on the other hand a generic name like Tuber should not be rejected when it has been published
with specific names (Tuber cibarium etc.).  –  2º. Ehrhart (Phytophylacium [1780] and Beiträg. IV,
145–150) made use of a uninominal nomenclature for species known at that time under binary
names (Phaeocephalum, Leptostachys, etc.).  These names, which resemble generic names, must not be
confused with such and are to be rejected, unless a subsequent author has given them the value of
a generic name: for example Baeothryon, a uninominal expression of Ehrhart's, has heen applied to
a genus characterised by A. Dietrich Spec. Pl. II, 89 (1833).  –  3º. Names like Quisqualis (a single
word from the first), Sebastiano-Schaueria and Neves-Armondia will stand.

                Art. 55 Specific names must also be rejected in the following special cases:

                When they are ordinals serving for purpose of enumeration.

                When they merely repeat the generic name.

                Examples.  –  1º.  Boletus vicesimus sextus, Agaricus octogesimus nonus.  –  2º.  Linaria Linaria,
Raphanistrum Raphanistrum etc.

                Art. 56 In the cases foreseen in articles 51 to 56, the name to be rejected
or changed is replaced by the oldest valid name in the group in question, and in
default of such a one a new name must be made.

                Examples:  See the examples cited under articles 51 and 53.

                Art. 57The original spelling of a name must be retained, except in case
of a typographic or orthographic error.  When the difference between two names,
especially two generic names, lies in the termination, these names are to be regarded
as distinct even though differing by one letter only.

                Examples:  Rubia and Rubus, Monochaete and Monochaetum, Peponia and Peponium, Iria
and Iris.


                XXX.   The liberty of making orthographic corrections must be used with reserve, especially
if the change affects the first syllable, and above all the first letter of a name.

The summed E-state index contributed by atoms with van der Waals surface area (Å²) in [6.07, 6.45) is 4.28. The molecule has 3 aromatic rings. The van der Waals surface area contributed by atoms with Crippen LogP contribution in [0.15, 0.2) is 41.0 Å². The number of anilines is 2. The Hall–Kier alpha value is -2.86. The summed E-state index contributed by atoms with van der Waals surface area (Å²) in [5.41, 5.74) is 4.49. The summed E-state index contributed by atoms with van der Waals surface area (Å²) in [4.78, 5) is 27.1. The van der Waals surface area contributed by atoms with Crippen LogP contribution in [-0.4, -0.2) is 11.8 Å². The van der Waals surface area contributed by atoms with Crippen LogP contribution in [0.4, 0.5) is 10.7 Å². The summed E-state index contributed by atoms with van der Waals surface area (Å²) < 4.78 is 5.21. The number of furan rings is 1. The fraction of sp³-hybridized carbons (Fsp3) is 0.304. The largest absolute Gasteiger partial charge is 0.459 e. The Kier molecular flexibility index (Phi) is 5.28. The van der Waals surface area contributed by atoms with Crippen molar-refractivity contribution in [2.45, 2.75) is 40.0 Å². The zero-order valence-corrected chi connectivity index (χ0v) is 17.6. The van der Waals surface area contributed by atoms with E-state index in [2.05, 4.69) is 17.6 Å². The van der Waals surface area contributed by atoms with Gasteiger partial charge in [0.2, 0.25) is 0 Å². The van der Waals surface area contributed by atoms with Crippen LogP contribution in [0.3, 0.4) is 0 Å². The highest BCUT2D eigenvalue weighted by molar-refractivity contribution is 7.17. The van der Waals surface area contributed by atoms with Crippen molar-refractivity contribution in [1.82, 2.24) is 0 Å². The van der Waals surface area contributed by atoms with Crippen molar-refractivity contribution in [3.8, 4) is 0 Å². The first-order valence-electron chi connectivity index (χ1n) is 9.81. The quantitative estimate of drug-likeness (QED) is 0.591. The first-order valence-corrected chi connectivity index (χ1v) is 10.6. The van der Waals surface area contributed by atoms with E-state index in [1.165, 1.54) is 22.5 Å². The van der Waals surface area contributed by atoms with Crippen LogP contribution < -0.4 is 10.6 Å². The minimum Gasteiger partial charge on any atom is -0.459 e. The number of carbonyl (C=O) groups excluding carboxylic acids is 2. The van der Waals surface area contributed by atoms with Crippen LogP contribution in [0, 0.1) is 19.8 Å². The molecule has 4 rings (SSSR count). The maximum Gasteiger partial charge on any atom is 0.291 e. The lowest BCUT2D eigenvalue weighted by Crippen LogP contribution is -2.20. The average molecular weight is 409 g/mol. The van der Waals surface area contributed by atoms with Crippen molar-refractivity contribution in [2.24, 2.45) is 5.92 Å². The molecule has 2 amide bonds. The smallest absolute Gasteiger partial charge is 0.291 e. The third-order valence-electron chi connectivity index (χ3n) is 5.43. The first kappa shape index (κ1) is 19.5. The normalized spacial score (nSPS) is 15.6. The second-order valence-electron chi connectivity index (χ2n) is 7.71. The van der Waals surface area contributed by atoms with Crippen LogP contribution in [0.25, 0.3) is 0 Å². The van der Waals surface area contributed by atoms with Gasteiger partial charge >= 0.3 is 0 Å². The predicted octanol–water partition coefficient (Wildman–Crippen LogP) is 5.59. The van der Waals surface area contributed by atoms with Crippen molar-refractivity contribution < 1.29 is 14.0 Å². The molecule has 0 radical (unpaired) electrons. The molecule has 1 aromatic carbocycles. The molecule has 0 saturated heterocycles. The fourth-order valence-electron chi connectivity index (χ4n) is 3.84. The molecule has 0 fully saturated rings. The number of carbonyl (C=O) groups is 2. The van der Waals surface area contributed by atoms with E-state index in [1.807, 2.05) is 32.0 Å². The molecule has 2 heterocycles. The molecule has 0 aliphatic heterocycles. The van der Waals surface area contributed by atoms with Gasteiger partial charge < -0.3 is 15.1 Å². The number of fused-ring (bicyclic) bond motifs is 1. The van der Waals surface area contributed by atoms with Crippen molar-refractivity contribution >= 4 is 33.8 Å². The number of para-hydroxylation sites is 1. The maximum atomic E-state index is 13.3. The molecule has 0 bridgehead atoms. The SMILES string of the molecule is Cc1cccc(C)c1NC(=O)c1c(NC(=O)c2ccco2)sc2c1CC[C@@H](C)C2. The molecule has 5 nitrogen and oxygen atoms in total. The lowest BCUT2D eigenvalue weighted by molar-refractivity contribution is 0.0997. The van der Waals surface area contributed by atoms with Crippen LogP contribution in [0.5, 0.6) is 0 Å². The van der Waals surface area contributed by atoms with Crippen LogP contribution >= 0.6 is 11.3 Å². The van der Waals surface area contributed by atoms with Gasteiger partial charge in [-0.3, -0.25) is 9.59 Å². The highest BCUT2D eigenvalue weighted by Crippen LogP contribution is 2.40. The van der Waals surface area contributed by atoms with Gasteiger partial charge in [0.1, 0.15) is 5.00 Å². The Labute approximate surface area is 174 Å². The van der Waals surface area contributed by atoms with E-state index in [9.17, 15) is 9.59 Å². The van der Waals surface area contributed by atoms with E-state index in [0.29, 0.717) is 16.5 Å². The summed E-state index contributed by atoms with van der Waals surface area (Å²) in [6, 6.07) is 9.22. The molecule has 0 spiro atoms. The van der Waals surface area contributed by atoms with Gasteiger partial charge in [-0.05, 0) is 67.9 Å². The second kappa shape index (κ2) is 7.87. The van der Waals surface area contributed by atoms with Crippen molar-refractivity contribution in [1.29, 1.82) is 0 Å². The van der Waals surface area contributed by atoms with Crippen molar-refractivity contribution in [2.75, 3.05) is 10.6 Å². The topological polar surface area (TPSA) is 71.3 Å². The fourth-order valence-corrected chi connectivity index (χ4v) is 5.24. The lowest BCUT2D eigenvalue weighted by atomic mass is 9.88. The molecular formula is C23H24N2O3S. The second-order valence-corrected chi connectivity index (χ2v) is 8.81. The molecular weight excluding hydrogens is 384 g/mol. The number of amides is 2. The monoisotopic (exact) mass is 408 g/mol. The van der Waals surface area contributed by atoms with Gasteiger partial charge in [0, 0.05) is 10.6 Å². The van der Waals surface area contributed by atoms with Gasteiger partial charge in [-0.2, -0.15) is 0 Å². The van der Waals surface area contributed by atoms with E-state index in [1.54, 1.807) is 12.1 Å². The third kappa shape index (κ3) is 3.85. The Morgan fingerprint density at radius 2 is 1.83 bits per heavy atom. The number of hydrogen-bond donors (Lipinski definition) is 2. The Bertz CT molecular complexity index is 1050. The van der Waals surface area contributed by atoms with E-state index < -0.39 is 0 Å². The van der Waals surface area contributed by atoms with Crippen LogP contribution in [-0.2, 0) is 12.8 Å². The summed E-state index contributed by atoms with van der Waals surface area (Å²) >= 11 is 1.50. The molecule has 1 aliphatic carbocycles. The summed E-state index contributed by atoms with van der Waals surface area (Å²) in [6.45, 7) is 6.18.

XXXI.   Many names differ by a single letter without risk of confusion (ex. Durvillea and
Urvillea).  In cases where a close approach to identity is a source of error (ex. Astrostemma and
Asterostemma in one and the same family, Asclepidaceae, Pleuripetalum and Pleuropetalum in Orchidaceae)
only one, the older, of the names should be kept, in accordance with article 51, 4º.


Chapter IVModification of the rules of botanical nomenclature.

                Art. 58 The rules of botanical nomenclature can only be modified by com-
petent persons at an international Congress convened for the express purpose.


International Rules of Botanical Nomenclature, 1906  –  Vienna Rules

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web-edition: © 2014, Paul van Rijckevorsel   (all rights reserved)




Appendix.   Various recommendations.

                XXXII.   Botanists should use in modern languages latin scientific names or those immediately
derived from them, preferably to names of another kind or origin.  They should avoid the use of
the latter unless these are very clear and in common use.

                XXXIII.   Every friend of science should oppose the introduction into a modern language
of names of plants which are not already there, unless they are derived from latin botanical names
by means of some slight alteration.

                XXXIV.   The metric system only is used in botany for reckoning weights and measures.
The foot, inch, line, pound, ounce etc. should be rigorously excluded from scientific language.

                Altitude, depth, rapidity etc. are measured in metres.  Fathoms, knots, miles etc. are
expressions which should disappear from scientific language.

                XXXV.   Very minute dimensions are reckoned in µ (micromillimeters, microns, or thou-
sandths of a millimetre) and not in fractions of a millimetre or line etc; fractions encumbered with
ciphers and commas are more likely to give rise to mistakes.

                XXXVI.   Authors are asked to indicate clearly and precisely the scale of the figures
which they publish.

                XXXVII.   Temperatures are expressed in degrees of the centigrade thermometer of Celsius.





International Rules of Botanical Nomenclature, 1906  –  Vienna Rules

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web-edition: © 2014, Paul van Rijckevorsel   (all rights reserved)



  [ Not present in this edition ]